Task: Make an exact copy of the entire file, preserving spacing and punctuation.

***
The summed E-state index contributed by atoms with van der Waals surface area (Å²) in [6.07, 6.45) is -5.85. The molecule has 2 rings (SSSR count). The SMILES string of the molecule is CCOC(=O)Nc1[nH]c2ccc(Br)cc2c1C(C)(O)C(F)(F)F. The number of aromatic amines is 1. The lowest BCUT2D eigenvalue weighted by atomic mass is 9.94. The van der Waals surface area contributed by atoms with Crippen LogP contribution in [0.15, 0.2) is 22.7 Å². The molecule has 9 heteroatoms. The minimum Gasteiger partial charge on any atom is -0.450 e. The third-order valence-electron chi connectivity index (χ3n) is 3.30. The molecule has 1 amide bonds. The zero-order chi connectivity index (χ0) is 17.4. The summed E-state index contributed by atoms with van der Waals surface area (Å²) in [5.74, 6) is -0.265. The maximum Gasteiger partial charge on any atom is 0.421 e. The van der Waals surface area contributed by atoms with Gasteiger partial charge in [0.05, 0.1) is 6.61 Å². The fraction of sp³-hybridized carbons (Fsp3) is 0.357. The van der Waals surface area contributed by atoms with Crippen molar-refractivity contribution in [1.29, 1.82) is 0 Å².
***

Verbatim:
The summed E-state index contributed by atoms with van der Waals surface area (Å²) in [6.07, 6.45) is -5.85. The molecule has 2 rings (SSSR count). The SMILES string of the molecule is CCOC(=O)Nc1[nH]c2ccc(Br)cc2c1C(C)(O)C(F)(F)F. The number of aromatic amines is 1. The lowest BCUT2D eigenvalue weighted by atomic mass is 9.94. The van der Waals surface area contributed by atoms with Crippen LogP contribution in [0.15, 0.2) is 22.7 Å². The molecule has 9 heteroatoms. The minimum Gasteiger partial charge on any atom is -0.450 e. The third-order valence-electron chi connectivity index (χ3n) is 3.30. The molecule has 1 amide bonds. The zero-order chi connectivity index (χ0) is 17.4. The summed E-state index contributed by atoms with van der Waals surface area (Å²) in [5.74, 6) is -0.265. The maximum Gasteiger partial charge on any atom is 0.421 e. The van der Waals surface area contributed by atoms with Gasteiger partial charge in [0.05, 0.1) is 6.61 Å². The fraction of sp³-hybridized carbons (Fsp3) is 0.357. The van der Waals surface area contributed by atoms with Crippen molar-refractivity contribution in [1.29, 1.82) is 0 Å².